NoRtHeRn knits

Designs inspired by 
t he knitting traditions of Scandinavia,
Iceland, and The Shetland Isles

Lucinda Guy

The rich diversity and proliferation of folk art and handicrafts from the northern areas of
Europe are owed in no small part to the long, dark, cold winters that forced people inside
during the endless winter months. The home and everything relating to it was all-important, and it
was only natural that attention and care was taken to transform everyday domestic objects into handsome decorative pieces and that many hours were spent knitting and stitching impressive, beautiful
clothes for festive occasions. Folk handicrafts are directly representative of the people who made
them, the way in which they lived, their customs, how they survived and managed their lives.
I have always been deeply interested in northern European folk art, and since I first started
designing, I have been heavily influenced by traditional folk textiles. Shetland, Iceland, Norway,
and Sweden have always held a particular fascination for me, each with a rich heritage of unique
knitted folk art—Shetland Fair Isle sweaters and lace shawls, Icelandic bulky round-yoke sweaters,
Norwegian black-and-white Selbu mittens, and Swedish twined knitted mittens.
Our lives are still influenced by the cycles of the natural world, by the rhythms of the seasons,
and, despite our central heating and cheap abundant mass-made woolens, handknitting remains a
means for making warm and protective clothing beautiful. The designs in this book, in true handicraft fashion, are not only inspired directly from the past, but use elements from our rich heritage of
folk art to combine the new with the old.

northern knits


ffie fair isle
p u l l ov e r

finished size
35½ (40½, 45½, 50½)" (90 [103, 115.5, 128.5] cm)
bust circumference.
Sweater shown measures 40½" (103 cm).

Fingering (#1 Super Fine).
shown here: Jamieson & Smith 2-Ply Jumper Weight
(100% wool; 130 yd [119 m]/25 g): #54 dark gray
(A), #203 light gray (C), #FC43 sand (H), #121 yellow (J), and #125 dark orange (L), 3 (3, 4, 4) balls
each; #93 bright red (E) and #202 beige (G), 2 balls
each; #27 medium gray (B), #FC6 pink (D), #1403
dark red (F), #FC7 peach (K), #75 pale turquoise
(M), and #14 light blue (N), 1 ball each.


Knitted seamlessly in the round, just as Shetlanders
have always done it, Effie is an elegant example
of a contemporary Fair Isle sweater. The vibrant,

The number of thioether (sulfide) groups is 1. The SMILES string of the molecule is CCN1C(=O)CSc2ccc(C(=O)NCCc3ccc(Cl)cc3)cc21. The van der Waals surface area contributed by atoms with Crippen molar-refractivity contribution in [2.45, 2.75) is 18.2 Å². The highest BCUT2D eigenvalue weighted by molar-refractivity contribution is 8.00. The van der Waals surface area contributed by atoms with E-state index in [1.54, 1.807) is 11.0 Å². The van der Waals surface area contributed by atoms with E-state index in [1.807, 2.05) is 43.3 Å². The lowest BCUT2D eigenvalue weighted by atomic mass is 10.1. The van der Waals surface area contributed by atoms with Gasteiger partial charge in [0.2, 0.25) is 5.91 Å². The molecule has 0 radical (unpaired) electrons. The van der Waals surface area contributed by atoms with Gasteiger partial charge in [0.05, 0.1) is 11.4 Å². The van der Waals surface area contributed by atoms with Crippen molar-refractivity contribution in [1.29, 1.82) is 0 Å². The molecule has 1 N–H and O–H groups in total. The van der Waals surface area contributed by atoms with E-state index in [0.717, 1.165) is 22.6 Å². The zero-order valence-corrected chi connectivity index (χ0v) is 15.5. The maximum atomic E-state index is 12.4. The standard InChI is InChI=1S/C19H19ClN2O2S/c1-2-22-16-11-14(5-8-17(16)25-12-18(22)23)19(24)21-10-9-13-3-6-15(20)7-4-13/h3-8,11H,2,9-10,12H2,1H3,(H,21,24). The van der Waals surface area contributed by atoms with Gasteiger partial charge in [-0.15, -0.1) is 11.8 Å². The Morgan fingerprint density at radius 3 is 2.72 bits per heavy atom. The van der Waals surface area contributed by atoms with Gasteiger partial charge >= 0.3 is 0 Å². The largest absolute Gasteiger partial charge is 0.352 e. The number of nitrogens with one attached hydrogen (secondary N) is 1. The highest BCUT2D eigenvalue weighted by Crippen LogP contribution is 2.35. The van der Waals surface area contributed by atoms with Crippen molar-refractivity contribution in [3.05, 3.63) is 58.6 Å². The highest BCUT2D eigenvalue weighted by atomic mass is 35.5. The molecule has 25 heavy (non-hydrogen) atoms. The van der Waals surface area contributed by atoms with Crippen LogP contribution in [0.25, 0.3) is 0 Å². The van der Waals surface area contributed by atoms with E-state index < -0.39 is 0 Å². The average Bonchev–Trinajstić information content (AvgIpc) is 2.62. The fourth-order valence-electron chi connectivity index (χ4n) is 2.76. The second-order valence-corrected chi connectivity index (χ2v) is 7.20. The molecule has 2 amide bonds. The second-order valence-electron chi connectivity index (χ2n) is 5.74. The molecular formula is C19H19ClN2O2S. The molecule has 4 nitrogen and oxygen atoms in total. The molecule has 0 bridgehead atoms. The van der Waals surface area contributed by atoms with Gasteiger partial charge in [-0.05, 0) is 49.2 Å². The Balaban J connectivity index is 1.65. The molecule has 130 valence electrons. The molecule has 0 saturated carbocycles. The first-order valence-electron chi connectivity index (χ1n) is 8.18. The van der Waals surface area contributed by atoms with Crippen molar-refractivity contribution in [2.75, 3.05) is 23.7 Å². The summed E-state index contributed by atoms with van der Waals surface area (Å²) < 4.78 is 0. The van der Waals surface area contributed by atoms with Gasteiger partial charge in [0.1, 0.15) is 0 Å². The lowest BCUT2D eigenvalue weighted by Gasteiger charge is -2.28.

rich colors of Jamieson & Smith’s pure wool 2-ply
jumper yarn (there are more than eighty shades!),
have been used on Shetland to knit traditional Fair
Isle sweaters for decades. Here, a combination
of twelve shades, with brights working alongside
softer, muted tones, give the ancient Shetland OXO
pattern its distinctive classic look.

Size U.S. 3 (3.25 mm): 16" and 32" (40 and 80 cm)
circular and set of 4 or 5 double-pointed (dpn).
Adjust needle size if necessary to obtain the correct

Markers (m); stitch holders; tapestry needle.

30 stitches and 34 rounds/rows = 4" (10 cm) in
charted color patterns.

northern knits



Ola Placket Pullover
Annemor Turtleneck Pullover

Crowning Glory Shawl
Ulla Twined Socks

Märta Embroidered Bag
Otillia Twined Mittens

Moth Short-Sleeved Top

northern knits


Celebrate the traditions

and history of wool.
Northern Knits opens with an introduction that explores the traditions of
quintessential European knitting cultures, from the wool and yarns to
the history of the garments traditionally made from them. Accompanying
the information is a breathtaking montage of photos showing vintage
traditional garments, landscapes, and sheep from Iceland, Shetland,
Norway, and Sweden.
The collection of 20 women’s garments and accessories uses traditional
knitting techniques and folk motifs inspired by these regions to showcase
these classic wool yarns. The projects explore a range of techniques and
knitwear construction ideas that are both interesting to knit and very
Featured techniques include:
knitting in the round
Fair Isle
twined knitting
Rowan designer Lucinda Guy’s newest collection includes the best of new
and old in knitwear: the inspiration of folk traditions, the wholesome
purity of natural wool yarns, and the styles of today’s knitter.
Paperback, 8½ × 9, 144 pages
80 photographs, 30 illustrations
ISBN 978-1-59668-171-2
Available March 2010

About the author
lucinda guy is a knitwear and textile designer
and author of four books of handknitting for kids, all
originally published by Rowan in the U.K. (Trafalgar
Square in the U.S.) and all designed and illustrated by
her partner, François Hall. She started her knitwear
career designing swatches for women and menswear
and successfully sold designs to Edina Ronay, Laura
Ashley, Marks and Spencer, and Rowan Yarns.




Hulda Striped Pullover
Ennid Shawl
Yrsa Laceweight Fingerless Mitts
Unnur Icelandic Pullover
Lilja Textured Jacket


Crowning Glory Shawl
Moth Short-Sleeved Top
Effie Fair Isle Pullover
Nell Shetland Cap
Hester Chevron Lace Pullover

Annemor Turtleneck Pullover
Thora Cardigan with Pewter Clasps
Inger Ski Cap
Elise Colorwork Gloves
Liv Colorwork Socks

Ola Placket Pullover
Pia Laceweight Pullover
Marta Embroidered Bag
Ulla Twined Socks
Ottilia Twined Mittens
Sources for Supplies

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